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Dayaben Dohat

image Art Form:
Soof Embroidery

image Home Address:
Shiv Nagar Society, Tharad, Banaskantha - 385565, Tharad, Gujarat

image Award: National Award - 1990,

image Note:

In 1971, during the Indo-Pakistan war, some families migrated from the Sind province of Pakistan to settle in Western India.

Some others went to Tharad in Banaskantha (Gujarat) and some to Ganganagar near Jodhpur. The Kutch and Tharad families excelled in Soof Embroidery.

Soof embroidery is a counted thread technique worked with fine solid-colour threads and darning stitch work on the reverse side of cotton fabric. The stitches that appear on the face typically are 2.5 to 5 mm long but only one fabric thread apart. The threads are counted just before the needle is inserted, and the most striking features are that the stitch is worked from the back of the material. It is a painstaking form of embroidery without tracing the motifs, and the artist's imagination depicts the infinite variations upon the fabric.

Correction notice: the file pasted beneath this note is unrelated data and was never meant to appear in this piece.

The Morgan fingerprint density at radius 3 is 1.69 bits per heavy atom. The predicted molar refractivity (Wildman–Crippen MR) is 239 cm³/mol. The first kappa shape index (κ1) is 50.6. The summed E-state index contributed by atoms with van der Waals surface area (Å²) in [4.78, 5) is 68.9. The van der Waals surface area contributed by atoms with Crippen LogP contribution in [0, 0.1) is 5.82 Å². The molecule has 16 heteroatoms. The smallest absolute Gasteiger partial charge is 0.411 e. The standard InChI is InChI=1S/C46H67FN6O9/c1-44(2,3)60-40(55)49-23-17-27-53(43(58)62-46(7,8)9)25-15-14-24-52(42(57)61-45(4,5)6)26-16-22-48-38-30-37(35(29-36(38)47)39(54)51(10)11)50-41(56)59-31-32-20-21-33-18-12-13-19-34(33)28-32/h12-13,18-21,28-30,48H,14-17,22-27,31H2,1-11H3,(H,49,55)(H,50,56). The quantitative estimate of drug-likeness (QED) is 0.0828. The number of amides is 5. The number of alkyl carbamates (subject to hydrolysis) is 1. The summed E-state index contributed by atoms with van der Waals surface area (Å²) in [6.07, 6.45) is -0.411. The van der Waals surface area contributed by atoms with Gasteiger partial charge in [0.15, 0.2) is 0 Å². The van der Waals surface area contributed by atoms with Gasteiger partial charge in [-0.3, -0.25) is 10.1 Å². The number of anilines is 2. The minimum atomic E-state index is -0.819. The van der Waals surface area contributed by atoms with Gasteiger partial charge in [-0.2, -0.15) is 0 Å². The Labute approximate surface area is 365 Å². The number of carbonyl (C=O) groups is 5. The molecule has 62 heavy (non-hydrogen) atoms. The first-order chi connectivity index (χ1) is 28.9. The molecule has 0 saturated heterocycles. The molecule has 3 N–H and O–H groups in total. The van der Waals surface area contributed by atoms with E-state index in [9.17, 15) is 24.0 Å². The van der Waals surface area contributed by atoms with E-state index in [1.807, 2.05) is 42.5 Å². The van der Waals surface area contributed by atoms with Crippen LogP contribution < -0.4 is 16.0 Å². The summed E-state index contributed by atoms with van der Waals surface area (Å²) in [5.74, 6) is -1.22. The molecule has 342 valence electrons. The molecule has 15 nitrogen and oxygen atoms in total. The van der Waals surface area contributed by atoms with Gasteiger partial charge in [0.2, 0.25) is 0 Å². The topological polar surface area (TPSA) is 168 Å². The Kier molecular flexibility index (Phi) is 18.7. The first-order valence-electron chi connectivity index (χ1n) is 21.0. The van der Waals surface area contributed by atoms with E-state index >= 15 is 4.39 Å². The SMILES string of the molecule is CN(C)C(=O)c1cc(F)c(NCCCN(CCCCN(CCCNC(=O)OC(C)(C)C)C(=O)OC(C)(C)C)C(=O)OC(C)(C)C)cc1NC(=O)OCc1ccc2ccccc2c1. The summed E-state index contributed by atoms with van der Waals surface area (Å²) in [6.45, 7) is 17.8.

Soof Embroidery involves the use of geometric patterns. 'Leher' or wave is a common pattern. This art form is represented by highly stylized motifs. Most Soof patterns begin with a triangle and are full of rhythmic patterns and motifs depicting the artisans' lives. Peacocks and 'mandalas' are supposed to focus psychic energies. Several stitches are named in the local language to distinguish the patterns created and these are named as follows: Resho, Lad, Soof, Phalo, Chalangi, Ler, Sagar, Bato, Jali, Gantri, Goldo, Bakhkhio and Sankli.

Soof embroidery is used in making beautiful tablecloths, wall hangings, cushion covers, dress materials and various other items.